BlackRock Inc. is taking a step back from its position as a leader in environmental, social and governance (ESG) investing, with CEO Larry Fink declaring he will not act as “the environmental police.”
The world’s largest asset manager, BlackRock had previously positioned itself at the forefront of Wall Street’s push towards ESG investing, with Fink warning of the threat that climate change poses to markets, writes The Telegraph.
“Climate change is different,” Fink said back in January 2020. “Even if only a fraction of the projected impacts is realized, this is a much more structural, long-term crisis. Companies, investors, and governments must prepare for a significant reallocation of capital.”
But in a recent interview with Bloomberg TV, he distanced the firm from green activism. “I don’t want to be the environmental police,” he said.
“So it turns out that the private sector CANNOT in fact self-regulate a market failure, surprising absolutely no one who knows anything about economics,” tweeted Tariq Fancy, BlackRock’s ex-chief information officer for sustainable investing. “All good, though, not like we’re running out of time or anything.”
Fink’s announcement came after the investing giant warned last month that it would vote against most shareholder resolutions on climate change this year, after deeming them too extreme. The firm said it was concerned about proposals to stop financing fossil fuel companies, force them to decommission assets, or set absolute emissions reductions targets in supply chains, writes the Telegraph.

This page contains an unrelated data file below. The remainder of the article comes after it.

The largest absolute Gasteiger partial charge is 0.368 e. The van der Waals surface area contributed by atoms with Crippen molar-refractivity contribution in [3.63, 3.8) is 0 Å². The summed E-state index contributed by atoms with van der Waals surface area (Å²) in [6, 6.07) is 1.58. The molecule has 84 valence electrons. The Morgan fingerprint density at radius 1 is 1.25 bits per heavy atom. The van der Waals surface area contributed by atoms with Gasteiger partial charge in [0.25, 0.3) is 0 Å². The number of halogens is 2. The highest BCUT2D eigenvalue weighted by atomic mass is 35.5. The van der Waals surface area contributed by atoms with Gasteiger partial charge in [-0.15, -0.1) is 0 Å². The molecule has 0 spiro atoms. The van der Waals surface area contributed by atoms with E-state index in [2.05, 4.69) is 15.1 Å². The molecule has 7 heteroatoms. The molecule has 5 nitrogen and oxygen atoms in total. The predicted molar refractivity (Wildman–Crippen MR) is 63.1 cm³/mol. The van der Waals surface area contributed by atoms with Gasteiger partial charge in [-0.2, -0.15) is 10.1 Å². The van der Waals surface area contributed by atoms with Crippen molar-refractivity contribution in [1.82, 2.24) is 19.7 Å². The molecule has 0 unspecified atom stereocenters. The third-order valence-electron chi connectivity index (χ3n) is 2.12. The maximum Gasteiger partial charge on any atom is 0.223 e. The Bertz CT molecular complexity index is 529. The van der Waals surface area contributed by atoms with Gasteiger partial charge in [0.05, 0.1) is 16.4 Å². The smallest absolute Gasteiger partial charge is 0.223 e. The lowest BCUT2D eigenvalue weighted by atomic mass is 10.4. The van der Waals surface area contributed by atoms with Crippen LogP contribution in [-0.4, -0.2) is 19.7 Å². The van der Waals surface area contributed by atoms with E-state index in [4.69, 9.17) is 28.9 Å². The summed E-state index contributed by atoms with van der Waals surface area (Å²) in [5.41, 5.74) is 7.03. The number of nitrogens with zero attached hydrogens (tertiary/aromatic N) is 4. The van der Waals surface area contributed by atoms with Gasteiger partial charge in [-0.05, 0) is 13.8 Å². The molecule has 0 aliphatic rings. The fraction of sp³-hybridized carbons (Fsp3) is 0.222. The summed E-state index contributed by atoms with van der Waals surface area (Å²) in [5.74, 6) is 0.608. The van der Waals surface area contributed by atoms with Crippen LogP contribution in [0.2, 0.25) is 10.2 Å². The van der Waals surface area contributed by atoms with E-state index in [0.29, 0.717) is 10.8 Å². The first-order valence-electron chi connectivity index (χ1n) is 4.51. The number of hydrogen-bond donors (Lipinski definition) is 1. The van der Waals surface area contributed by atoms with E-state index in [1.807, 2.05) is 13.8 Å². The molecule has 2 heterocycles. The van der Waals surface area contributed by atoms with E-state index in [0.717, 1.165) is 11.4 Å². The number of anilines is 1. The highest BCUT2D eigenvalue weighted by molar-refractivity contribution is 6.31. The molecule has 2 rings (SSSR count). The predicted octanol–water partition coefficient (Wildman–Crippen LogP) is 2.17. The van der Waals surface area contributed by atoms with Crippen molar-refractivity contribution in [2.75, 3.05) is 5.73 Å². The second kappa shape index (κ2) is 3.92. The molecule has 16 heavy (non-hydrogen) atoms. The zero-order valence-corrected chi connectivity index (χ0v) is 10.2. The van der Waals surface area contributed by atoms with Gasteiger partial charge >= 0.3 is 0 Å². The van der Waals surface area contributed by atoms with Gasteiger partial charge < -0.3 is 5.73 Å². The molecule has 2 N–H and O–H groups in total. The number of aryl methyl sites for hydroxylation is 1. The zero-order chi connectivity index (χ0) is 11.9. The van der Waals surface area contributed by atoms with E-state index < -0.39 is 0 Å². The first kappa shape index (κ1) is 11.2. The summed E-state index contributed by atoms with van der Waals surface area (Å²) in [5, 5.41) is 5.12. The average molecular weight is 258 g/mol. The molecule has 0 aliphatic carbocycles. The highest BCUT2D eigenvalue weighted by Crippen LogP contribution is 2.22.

“We are not likely to support those [shareholder proposals] that in our assessment, implicitly are intended to micromanage companies,” BlackRock said in its stewardship report. “This includes those that are unduly prescriptive and constraining on the decision-making of the board or management, call for changes to a company’s strategy or business model, or address matters that are not material to how a company delivers long-term shareholder value.”
The decision to distance itself from “prescriptive” climate change policies comes as institutional investors face criticism for allegedly pushing political agendas, the news story states. In Texas, for instance, BlackRock needed to defend itself from accusations it breached a regulation that orders the state comptroller to compile a list of financial companies that boycott fossils, and bars them from state pension funds. BlackRock has says the Russian invasion of Ukraine has affected the transition to net-zero, and that conventional energy sources will need continued investment to ensure security of supply.